Rachel Saratoga

Well before the call to the post for the Gr. 1 $250,000 Coaching Club American Oaks, about half the crowd of 20,352 fans had left for home or the backyard of Siro's or the Horseshoe.  Who could blame them? 

The heat was sweltering and old horse-drawn carriages weren't enough of a draw to excite them. In addition, the "Hats Off to Saratoga Festival" was getting into high gear downtown.  The party had been delayed 24 hours because of the rain; pent-up bands were preparing to blow the roof off of Broadway.  They would, if they could, of course.

The first two of the four extra days that NYRA added to the meet haven't drawn the folks in as planned.  Danny Meyer must be scratching his head wondering why people aren't lining up for his hamburgers.  Horseplayers, too, must be hoping that they're only a couple days away from having a race card that seems more like the Spa's than the Big Apple's.

People get used to planning their lives the same way each year and maybe the early start has been a bit disorienting. History unfolded in a similar manner when the meet went from 30 to 36 days. Some folks continue to believe that Saratoga is "the August place to be" and they won't hurry the calendar.

As a matter of fact, Jess Jackson, Harold McCormick and Steve Asmussen believed that Monmouth Park was the July place to be for Rachel Alexandra.  The reigning Horse of the Year took her act on the road to win the pot-enriched Lady's Secret.  You could watch the carpetbagger run on monitors throughout Saratoga.  But there wasn't any notice that her race was on or any sound to help fans understand what was happening.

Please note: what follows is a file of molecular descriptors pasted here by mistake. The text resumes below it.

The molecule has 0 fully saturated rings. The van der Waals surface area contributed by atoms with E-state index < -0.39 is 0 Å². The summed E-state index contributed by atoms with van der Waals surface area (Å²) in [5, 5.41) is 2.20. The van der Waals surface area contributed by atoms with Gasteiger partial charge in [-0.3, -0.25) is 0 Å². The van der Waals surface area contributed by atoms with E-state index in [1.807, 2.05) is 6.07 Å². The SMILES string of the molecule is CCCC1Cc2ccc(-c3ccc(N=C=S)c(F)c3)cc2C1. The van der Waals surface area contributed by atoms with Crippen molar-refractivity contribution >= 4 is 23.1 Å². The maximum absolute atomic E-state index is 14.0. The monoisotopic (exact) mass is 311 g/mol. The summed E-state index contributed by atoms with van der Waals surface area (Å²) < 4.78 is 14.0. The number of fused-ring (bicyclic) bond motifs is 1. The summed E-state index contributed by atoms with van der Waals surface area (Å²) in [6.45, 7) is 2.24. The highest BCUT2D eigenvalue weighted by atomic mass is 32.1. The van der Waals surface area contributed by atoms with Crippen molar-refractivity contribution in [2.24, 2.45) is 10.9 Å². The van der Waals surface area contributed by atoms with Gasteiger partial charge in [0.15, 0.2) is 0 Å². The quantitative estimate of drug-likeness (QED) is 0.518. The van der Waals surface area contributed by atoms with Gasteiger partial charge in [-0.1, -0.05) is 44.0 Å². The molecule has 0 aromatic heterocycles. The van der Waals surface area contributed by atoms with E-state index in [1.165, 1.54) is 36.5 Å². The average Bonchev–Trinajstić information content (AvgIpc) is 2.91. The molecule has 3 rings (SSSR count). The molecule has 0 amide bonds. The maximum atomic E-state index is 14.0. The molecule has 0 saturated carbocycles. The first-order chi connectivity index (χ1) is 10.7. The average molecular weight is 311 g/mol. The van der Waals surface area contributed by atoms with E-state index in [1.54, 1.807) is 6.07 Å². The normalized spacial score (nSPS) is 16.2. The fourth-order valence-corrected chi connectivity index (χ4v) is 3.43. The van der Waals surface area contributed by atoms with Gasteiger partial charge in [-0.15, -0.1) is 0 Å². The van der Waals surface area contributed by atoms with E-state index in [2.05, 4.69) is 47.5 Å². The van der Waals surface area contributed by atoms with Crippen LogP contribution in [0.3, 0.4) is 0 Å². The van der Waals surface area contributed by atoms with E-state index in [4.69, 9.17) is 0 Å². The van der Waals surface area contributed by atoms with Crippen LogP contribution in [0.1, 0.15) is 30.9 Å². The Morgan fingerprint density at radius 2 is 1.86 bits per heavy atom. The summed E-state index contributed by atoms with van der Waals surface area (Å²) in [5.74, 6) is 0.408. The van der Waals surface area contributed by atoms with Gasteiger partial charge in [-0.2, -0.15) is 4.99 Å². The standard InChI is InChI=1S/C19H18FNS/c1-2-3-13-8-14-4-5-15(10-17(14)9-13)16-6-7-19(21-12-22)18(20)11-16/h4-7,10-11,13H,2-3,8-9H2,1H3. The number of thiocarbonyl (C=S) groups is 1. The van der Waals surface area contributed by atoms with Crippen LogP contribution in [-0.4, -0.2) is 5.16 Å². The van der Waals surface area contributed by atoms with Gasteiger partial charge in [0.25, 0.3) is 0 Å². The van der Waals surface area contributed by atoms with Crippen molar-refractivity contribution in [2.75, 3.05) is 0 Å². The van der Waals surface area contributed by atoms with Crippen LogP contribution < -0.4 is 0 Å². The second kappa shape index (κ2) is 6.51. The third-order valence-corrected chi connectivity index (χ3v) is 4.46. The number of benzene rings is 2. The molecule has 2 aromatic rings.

The small groups of people, craning their necks to watch the television sets, didn't exhibit the passion they did when Rachel Alexandra won the Woodward.  They just let the action unfold and disbursed quietly and quickly. If you could put prejudices behind, there was plenty to cheer about otherwise. 

Devil May Care, on her way to a showdown with Blind Luck in the Alabama Stakes, won the furlong-shortened feature. Wine Police, a first-out son of Speightstown, beat a very good horse in Soldat in the seventh.  Ash Zee, at odds-on, shook off a bad start to triumph in the eighth.  These two latter horses are trained by Asmussen.  One of the two broken toteboards was operative. The new one looked better.

Vic Zast is the author of the award-winning book "The History and Art of 25 Travers."  You can read more from him on Facebook and Twitter.

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